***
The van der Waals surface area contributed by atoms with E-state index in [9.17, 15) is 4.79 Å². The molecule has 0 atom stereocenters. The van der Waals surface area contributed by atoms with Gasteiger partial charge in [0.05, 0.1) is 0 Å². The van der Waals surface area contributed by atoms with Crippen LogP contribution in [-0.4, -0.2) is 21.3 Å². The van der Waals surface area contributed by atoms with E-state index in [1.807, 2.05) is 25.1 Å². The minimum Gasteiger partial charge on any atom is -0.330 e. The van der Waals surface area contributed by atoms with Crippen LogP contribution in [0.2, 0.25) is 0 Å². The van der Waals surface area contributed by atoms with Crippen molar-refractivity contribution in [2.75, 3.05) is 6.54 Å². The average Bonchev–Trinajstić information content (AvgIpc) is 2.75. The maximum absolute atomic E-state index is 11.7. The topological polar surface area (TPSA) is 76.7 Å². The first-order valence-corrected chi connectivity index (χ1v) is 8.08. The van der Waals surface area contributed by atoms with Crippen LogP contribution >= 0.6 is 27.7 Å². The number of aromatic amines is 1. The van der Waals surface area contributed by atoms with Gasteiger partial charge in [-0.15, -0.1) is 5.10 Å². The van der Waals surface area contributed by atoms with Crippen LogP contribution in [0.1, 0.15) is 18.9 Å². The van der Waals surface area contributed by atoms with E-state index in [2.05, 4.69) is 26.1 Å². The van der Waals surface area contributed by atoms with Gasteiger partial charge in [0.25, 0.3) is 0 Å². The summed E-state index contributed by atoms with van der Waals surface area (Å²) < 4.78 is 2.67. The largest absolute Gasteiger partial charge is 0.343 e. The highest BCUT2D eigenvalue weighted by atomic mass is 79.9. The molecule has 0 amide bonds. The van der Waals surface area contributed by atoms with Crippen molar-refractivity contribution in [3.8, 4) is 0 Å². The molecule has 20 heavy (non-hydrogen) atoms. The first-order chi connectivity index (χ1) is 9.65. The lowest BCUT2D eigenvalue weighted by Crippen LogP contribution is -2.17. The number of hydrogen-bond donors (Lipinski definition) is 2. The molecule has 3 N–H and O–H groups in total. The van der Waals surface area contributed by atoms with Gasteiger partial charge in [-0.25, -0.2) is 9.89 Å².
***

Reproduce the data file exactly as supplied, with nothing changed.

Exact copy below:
The van der Waals surface area contributed by atoms with E-state index in [9.17, 15) is 4.79 Å². The molecule has 0 atom stereocenters. The van der Waals surface area contributed by atoms with Gasteiger partial charge in [0.05, 0.1) is 0 Å². The van der Waals surface area contributed by atoms with Crippen LogP contribution in [-0.4, -0.2) is 21.3 Å². The van der Waals surface area contributed by atoms with E-state index in [1.807, 2.05) is 25.1 Å². The minimum Gasteiger partial charge on any atom is -0.330 e. The van der Waals surface area contributed by atoms with Crippen LogP contribution in [0.2, 0.25) is 0 Å². The van der Waals surface area contributed by atoms with Crippen molar-refractivity contribution in [2.75, 3.05) is 6.54 Å². The average Bonchev–Trinajstić information content (AvgIpc) is 2.75. The maximum absolute atomic E-state index is 11.7. The topological polar surface area (TPSA) is 76.7 Å². The first-order valence-corrected chi connectivity index (χ1v) is 8.08. The van der Waals surface area contributed by atoms with Crippen LogP contribution >= 0.6 is 27.7 Å². The number of aromatic amines is 1. The van der Waals surface area contributed by atoms with Gasteiger partial charge in [-0.15, -0.1) is 5.10 Å². The van der Waals surface area contributed by atoms with Crippen LogP contribution in [0.1, 0.15) is 18.9 Å². The van der Waals surface area contributed by atoms with E-state index in [2.05, 4.69) is 26.1 Å². The van der Waals surface area contributed by atoms with Gasteiger partial charge in [0.25, 0.3) is 0 Å². The summed E-state index contributed by atoms with van der Waals surface area (Å²) < 4.78 is 2.67. The largest absolute Gasteiger partial charge is 0.343 e. The highest BCUT2D eigenvalue weighted by atomic mass is 79.9. The molecule has 0 amide bonds. The van der Waals surface area contributed by atoms with Crippen molar-refractivity contribution in [3.8, 4) is 0 Å². The molecule has 20 heavy (non-hydrogen) atoms. The first-order chi connectivity index (χ1) is 9.65. The lowest BCUT2D eigenvalue weighted by Crippen LogP contribution is -2.17. The number of hydrogen-bond donors (Lipinski definition) is 2. The molecule has 3 N–H and O–H groups in total. The van der Waals surface area contributed by atoms with Gasteiger partial charge in [-0.25, -0.2) is 9.89 Å².